#OnReview – Criminal Justice: Powerful Characters make it a good watch
You will find yourself thinking about it well after you finish watching it. This is the power of good acting.
It’s a good thing that Hotstar isn’t branding its own content as ‘Hotstar Originals’ anymore. Because the streaming service’s second show, Criminal Justice, is far from original. Not only is it literally a remake of a remake – the ‘original’ UK Criminal Justice was adapted in America as The Night Of – but it is narratively similar to so many murder mysteries we’ve seen before, all in a good way.
Plot of the series
Aditya (Vikrant Massey) is good at football and bad at saying no to people. He helps his father and brother-in-law run a taxi service in Mumbai. A night on the road as a driver turns first into a trip to the unknown and then a direct descent to hell. Aditya wakes up to find his partner in a one-night stand murdered. Did he do it? Either way, will he be convicted?
Why is it a One Time Watch
It is because of the characters and the cast who justified the characters.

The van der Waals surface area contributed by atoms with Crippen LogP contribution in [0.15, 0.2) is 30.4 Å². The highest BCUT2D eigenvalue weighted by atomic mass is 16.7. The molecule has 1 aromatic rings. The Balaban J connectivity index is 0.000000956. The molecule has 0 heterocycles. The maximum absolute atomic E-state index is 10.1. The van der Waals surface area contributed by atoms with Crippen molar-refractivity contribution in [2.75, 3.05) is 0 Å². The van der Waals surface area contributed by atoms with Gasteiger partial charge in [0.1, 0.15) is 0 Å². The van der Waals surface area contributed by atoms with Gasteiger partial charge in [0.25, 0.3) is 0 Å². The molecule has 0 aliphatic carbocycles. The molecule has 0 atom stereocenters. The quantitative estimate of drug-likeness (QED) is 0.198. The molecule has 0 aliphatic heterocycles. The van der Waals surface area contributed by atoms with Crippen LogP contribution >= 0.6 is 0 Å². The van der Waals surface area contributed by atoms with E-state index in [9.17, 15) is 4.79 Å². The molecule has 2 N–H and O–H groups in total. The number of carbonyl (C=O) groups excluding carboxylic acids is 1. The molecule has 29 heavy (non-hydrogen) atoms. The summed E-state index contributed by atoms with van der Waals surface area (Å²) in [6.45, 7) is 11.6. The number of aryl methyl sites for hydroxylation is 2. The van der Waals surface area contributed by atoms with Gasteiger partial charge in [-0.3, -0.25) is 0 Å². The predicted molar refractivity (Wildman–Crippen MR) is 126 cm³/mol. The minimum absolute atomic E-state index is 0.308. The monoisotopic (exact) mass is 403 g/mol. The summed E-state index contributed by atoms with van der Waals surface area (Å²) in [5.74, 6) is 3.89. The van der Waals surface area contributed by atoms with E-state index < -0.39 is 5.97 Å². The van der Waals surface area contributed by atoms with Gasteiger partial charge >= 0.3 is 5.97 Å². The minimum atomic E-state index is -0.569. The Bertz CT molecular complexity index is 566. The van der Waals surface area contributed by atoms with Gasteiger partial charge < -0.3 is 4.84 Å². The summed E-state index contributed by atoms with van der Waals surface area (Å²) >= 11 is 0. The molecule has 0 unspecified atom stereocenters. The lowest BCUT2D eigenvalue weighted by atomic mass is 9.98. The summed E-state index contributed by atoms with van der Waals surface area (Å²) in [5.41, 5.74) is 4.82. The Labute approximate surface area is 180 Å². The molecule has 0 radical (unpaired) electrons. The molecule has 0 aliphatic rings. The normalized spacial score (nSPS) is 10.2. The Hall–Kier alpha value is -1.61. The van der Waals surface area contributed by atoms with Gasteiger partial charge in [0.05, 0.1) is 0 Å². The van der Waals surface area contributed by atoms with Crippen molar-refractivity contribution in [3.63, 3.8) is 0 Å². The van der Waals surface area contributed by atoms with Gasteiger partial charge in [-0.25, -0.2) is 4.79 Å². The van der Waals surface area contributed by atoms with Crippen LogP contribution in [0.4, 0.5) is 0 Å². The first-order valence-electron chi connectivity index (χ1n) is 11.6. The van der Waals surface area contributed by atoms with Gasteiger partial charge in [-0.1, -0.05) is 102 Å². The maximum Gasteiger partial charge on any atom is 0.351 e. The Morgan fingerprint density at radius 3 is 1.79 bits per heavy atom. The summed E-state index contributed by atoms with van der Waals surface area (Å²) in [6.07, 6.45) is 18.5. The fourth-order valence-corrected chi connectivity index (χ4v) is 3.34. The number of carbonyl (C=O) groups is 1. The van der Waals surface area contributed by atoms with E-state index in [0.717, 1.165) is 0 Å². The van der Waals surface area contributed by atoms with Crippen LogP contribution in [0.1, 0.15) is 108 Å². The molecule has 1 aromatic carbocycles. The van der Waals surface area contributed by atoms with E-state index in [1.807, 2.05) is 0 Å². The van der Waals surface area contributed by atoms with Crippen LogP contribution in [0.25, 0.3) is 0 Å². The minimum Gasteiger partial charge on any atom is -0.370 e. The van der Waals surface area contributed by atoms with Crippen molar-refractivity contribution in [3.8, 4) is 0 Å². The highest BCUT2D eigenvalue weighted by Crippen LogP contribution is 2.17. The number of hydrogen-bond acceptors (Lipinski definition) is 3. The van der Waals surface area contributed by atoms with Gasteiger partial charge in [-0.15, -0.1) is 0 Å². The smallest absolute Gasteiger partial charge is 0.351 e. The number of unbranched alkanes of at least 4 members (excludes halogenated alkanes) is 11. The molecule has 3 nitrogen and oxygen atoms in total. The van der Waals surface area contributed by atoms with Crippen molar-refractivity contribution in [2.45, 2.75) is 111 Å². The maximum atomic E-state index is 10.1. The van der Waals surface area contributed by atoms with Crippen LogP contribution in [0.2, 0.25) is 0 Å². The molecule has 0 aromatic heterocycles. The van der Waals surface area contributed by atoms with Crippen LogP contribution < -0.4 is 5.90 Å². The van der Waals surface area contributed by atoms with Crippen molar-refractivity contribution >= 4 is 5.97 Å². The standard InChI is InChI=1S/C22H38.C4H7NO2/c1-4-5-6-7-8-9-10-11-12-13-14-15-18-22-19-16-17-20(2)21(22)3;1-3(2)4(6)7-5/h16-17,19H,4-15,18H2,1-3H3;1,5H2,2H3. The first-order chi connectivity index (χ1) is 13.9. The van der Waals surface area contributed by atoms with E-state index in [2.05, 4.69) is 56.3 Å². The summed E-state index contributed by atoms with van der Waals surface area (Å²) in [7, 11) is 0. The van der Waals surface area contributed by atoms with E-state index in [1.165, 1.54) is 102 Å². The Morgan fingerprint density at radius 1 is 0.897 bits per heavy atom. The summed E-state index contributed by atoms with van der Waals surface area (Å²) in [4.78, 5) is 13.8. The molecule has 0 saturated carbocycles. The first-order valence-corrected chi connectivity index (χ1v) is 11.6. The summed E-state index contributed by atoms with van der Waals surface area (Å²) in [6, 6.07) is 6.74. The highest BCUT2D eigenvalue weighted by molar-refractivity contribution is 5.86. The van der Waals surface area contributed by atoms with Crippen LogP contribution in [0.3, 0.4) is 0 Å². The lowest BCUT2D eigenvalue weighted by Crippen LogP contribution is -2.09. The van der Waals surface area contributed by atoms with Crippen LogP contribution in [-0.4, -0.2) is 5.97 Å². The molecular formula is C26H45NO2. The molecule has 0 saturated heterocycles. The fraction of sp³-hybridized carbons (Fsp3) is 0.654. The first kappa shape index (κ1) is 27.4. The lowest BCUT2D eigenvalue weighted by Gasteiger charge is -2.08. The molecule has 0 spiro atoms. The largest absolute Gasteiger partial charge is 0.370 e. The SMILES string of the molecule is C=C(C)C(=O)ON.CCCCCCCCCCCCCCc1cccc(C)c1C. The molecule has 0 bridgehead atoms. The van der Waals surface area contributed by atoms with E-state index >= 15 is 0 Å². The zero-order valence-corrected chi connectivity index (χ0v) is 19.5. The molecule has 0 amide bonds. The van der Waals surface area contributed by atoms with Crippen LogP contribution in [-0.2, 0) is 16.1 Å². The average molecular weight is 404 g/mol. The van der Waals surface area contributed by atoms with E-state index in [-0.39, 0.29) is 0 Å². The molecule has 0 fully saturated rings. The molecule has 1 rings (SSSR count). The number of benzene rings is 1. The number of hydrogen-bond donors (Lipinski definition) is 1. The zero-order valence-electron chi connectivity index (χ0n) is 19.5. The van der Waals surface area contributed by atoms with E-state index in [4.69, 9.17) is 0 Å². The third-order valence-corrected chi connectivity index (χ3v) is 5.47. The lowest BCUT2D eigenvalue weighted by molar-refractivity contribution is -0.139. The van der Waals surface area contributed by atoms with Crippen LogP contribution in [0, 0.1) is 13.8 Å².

The show splits into two definitive halves — one follows the criminal trial of the incident, with two lawyers in focus (the hilariously good Pankaj Tripathi as Madhav Mishra, and Mita Vashisht), both of whom work to prove Aditya is innocent; the other follows Aditya’s journey in jail and how he transforms from a meek, lanky asthmatic kid into a Bulked-up Badass. Once Lawyer Madhav was caught up in exploiting loopholes in the legal system for his own benefit, while long-suppressed guilt is eating him up inside. Through Aditya’s case, Madhav finds a way to redeem and heal himself.
The character that retains an interest in Criminal Justice is Jackie Shroff, who plays Mustafa Bhai, a Godfather character in jail who seems to be the senior most and well respected. It’s always pleasing to see Jackie Shroff on screen, especially his unique brand of effortless acting. Here he brings his ‘Bhiduness’ to his performance and helps Aditya transform into someone you do not want to mess with.
Why it is just a one-time watch
Criminal Justice suffers from a lack of this exact newness in treatment and storytelling. Tigmanshu Dhulia, a director known for his interest in form, and Vishal Furia, don’t have a distinctive visual language. Some bits are direct throwbacks to scenes we have seen in films and TV serials: a prisoner hopelessly entering a jail, through a pathway lined on both sides by flailing hands and voices booing him. There are some gorgeously shot sequences, but some are also shockingly disappointing too.
Even though Criminal Justice is not a binge-able show (the pace is inconsistent and the cliff hangers foreseeable), you will find yourself thinking about it well after it is over. This is the power of good acting.